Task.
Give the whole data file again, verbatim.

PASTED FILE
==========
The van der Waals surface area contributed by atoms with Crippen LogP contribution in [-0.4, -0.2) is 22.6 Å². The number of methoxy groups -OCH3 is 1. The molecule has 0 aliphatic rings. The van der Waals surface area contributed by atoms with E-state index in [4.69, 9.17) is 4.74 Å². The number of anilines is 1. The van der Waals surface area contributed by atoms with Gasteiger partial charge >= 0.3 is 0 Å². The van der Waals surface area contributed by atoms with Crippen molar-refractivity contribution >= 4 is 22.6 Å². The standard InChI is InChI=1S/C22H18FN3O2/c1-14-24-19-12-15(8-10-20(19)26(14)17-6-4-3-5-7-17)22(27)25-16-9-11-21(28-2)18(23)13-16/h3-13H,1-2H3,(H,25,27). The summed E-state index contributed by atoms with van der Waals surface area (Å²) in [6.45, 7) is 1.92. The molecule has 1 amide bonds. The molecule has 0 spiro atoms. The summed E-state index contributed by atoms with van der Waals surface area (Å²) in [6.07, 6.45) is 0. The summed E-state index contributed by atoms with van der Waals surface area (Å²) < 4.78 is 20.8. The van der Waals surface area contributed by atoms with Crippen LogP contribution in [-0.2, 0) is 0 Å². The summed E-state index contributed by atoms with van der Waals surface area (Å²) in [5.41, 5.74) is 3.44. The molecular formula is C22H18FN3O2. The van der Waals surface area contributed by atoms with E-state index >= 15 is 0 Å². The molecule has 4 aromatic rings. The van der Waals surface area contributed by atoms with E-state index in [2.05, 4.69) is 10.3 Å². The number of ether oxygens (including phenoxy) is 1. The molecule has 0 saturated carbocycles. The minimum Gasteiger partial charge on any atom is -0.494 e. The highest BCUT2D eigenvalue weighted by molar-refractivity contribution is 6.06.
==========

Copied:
The van der Waals surface area contributed by atoms with Crippen LogP contribution in [-0.4, -0.2) is 22.6 Å². The number of methoxy groups -OCH3 is 1. The molecule has 0 aliphatic rings. The van der Waals surface area contributed by atoms with E-state index in [4.69, 9.17) is 4.74 Å². The number of anilines is 1. The van der Waals surface area contributed by atoms with Gasteiger partial charge >= 0.3 is 0 Å². The van der Waals surface area contributed by atoms with Crippen molar-refractivity contribution >= 4 is 22.6 Å². The standard InChI is InChI=1S/C22H18FN3O2/c1-14-24-19-12-15(8-10-20(19)26(14)17-6-4-3-5-7-17)22(27)25-16-9-11-21(28-2)18(23)13-16/h3-13H,1-2H3,(H,25,27). The summed E-state index contributed by atoms with van der Waals surface area (Å²) in [6.45, 7) is 1.92. The molecule has 1 amide bonds. The molecule has 0 spiro atoms. The summed E-state index contributed by atoms with van der Waals surface area (Å²) in [6.07, 6.45) is 0. The summed E-state index contributed by atoms with van der Waals surface area (Å²) < 4.78 is 20.8. The van der Waals surface area contributed by atoms with Crippen LogP contribution in [-0.2, 0) is 0 Å². The summed E-state index contributed by atoms with van der Waals surface area (Å²) in [5.41, 5.74) is 3.44. The molecular formula is C22H18FN3O2. The van der Waals surface area contributed by atoms with E-state index >= 15 is 0 Å². The molecule has 4 aromatic rings. The van der Waals surface area contributed by atoms with E-state index in [2.05, 4.69) is 10.3 Å². The number of ether oxygens (including phenoxy) is 1. The molecule has 0 saturated carbocycles. The minimum Gasteiger partial charge on any atom is -0.494 e. The highest BCUT2D eigenvalue weighted by molar-refractivity contribution is 6.06.